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### Vaught conjecture

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Vaught conjecture
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The Vaught conjecture is a conjecture in the mathematical field of model theory originally proposed by Robert Lawson Vaught in 1961. It states that the number of countable models of a first-order complete theory in a countable language is finite or â„µ0 or 2{{sup|â„µ0}}. Morley showed that number of countable models is finite or â„µ0 or â„µ1 or 2{{sup|â„µ0}}, which solves the conjecture except for the case of â„µ1 models when the continuum hypothesis fails. For this remaining case, {{harvs|txt|first=Robin |last=Knight|year1=2002|year2=2007}} has announced a counterexample to the Vaught conjecture and the topological Vaught conjecture. As of 2016 the counterexample has not been verified.

## Statement of the conjecture

Let T be a first-order, countable, complete theory with infinite models. Let I(T, alpha) denote the number of models of T of cardinality alpha up to isomorphism, the spectrum of the theory T. Morley proved that if I(T,â„µ0) is infinite then it must be â„µ0 or â„µ1 or the cardinality of the continuum. The Vaught conjecture is the statement that it is not possible for aleph_{0} < I(T,aleph_{0}) < 2^{aleph_{0}}. The conjecture is a trivial consequence of the continuum hypothesis; so this axiom is often excluded in work on the conjecture. Alternatively there is a sharper form of the conjecture which states that any countable complete T with uncountably many countable models will have a perfect set of uncountable models (as pointed out by John Steel, in On Vaught's conjecture. Cabal Seminar 76â€”77 (Proc. Caltech-UCLA Logic Sem., 1976â€”77), pp. 193â€“208, Lecture Notes in Math., 689, Springer, Berlin, 1978, this form of the Vaught conjecture is equiprovable with the original).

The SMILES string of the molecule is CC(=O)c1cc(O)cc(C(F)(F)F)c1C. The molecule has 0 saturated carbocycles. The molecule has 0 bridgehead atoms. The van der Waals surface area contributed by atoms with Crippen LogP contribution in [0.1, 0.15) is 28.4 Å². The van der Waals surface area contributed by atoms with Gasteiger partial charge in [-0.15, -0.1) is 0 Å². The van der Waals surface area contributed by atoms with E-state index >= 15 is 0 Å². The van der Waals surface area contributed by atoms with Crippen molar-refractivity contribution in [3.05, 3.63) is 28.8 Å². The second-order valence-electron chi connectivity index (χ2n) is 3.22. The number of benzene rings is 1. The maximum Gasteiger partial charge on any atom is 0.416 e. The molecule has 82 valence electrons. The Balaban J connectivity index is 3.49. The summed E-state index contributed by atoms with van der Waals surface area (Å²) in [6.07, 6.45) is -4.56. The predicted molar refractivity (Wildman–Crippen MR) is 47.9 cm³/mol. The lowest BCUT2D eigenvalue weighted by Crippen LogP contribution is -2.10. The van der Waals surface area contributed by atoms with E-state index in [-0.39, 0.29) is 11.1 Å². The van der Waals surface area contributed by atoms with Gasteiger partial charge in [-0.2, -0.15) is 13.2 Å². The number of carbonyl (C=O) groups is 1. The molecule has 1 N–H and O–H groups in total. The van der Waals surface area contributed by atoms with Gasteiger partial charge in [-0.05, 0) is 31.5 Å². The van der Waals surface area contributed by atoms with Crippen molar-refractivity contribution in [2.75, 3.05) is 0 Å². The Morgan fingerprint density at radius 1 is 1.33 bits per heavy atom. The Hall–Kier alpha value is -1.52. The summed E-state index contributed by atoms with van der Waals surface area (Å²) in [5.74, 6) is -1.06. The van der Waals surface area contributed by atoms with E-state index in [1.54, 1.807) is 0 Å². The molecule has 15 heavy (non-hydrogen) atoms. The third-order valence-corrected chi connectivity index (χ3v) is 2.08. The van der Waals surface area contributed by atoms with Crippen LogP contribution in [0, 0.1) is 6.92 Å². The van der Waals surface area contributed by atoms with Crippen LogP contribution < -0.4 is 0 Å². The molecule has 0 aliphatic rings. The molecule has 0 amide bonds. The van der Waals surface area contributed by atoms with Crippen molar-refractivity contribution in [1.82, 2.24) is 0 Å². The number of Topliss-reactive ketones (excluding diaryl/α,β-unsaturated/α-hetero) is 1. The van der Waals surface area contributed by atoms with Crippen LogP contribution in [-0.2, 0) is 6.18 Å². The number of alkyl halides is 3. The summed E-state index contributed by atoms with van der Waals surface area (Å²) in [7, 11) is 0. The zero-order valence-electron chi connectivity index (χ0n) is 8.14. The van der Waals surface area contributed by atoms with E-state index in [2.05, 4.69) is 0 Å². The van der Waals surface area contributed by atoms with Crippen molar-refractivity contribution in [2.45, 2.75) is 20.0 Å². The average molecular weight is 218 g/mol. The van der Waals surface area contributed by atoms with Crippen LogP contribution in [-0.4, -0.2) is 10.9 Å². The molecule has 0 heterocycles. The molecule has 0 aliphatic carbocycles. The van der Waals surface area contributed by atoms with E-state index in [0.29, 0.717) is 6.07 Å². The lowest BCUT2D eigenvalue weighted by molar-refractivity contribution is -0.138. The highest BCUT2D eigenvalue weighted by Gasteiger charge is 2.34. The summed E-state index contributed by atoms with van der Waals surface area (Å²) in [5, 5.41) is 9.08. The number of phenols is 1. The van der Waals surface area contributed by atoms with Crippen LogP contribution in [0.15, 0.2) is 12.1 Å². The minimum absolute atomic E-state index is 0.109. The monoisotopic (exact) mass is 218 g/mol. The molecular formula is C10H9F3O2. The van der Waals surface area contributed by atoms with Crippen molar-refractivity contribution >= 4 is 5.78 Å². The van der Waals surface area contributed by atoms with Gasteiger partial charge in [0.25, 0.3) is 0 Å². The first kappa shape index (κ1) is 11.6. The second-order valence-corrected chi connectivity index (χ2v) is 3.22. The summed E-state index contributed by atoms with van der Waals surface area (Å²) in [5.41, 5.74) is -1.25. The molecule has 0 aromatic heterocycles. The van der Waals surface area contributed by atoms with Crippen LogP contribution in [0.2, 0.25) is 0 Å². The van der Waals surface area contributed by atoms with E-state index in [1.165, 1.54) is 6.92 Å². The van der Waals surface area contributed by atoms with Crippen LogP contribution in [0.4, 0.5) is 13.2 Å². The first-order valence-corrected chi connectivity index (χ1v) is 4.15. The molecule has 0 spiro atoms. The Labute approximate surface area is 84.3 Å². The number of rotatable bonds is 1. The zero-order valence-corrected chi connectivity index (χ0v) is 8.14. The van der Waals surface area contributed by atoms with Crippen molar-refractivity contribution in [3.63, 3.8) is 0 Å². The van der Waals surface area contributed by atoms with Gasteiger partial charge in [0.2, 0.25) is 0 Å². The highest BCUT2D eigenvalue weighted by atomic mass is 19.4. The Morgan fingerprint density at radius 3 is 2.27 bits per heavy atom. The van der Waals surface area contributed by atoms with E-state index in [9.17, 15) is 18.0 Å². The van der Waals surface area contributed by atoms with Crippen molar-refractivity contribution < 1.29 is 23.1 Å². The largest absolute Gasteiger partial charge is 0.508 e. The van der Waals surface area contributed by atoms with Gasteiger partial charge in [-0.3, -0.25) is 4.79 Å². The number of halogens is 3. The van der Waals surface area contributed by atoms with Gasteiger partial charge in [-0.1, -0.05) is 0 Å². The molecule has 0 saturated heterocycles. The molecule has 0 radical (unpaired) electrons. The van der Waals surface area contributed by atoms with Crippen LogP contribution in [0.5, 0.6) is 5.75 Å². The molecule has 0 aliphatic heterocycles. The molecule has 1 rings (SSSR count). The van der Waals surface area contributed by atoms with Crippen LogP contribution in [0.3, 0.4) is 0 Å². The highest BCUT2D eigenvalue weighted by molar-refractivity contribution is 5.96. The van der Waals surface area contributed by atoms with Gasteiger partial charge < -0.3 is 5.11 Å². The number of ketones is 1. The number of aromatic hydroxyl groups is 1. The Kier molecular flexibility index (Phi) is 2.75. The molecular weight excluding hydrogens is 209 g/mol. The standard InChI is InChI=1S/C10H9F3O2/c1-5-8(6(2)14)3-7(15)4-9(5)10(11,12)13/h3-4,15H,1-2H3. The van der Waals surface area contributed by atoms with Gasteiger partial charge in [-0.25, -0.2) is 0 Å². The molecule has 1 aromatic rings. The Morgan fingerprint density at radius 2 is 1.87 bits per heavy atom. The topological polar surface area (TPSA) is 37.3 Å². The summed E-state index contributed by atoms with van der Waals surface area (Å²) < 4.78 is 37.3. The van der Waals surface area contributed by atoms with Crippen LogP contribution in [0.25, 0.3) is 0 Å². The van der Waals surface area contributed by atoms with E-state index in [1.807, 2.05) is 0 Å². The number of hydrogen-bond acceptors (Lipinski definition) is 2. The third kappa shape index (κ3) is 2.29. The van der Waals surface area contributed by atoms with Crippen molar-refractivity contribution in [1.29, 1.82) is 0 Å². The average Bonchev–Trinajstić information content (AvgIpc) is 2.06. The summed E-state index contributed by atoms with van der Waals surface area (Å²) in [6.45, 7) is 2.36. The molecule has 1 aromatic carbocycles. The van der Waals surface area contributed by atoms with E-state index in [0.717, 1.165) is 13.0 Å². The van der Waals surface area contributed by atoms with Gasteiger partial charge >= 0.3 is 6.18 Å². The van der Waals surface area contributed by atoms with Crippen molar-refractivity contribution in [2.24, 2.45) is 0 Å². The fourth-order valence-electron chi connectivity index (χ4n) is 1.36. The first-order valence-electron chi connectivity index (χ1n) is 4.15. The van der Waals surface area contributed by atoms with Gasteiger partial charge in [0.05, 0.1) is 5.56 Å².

### Original formulation

The original formulation by Vaught was not stated as a conjecture, but as a problem: Can it be proved, without the use of the continuum hypothesis, that there exists a complete theory having exactly â„µ1 non-isomorphic denumerable models? By the result by Morley mentioned at the beginning, a positive solution to the conjecture essentially corresponds to a negative answer to Vaught's problem as originally stated.

## Vaught's theorem

Vaught proved that the number of countable models of a complete theory cannot be 2. It can be any finite number other than 2, for example:
• Any complete theory with a finite model has no countable models.
• The theories with just one countable model are the Ï‰-categorical theories. There are many examples of these, such as the theory of an infinite set.
• Ehrenfeucht gave the following example of a theory with 3 countable models: the language has a relation â‰¥ and a countable number of constants c0, c1, ...with axioms stating that â‰¥ is a dense unbounded total order, and c0< c1

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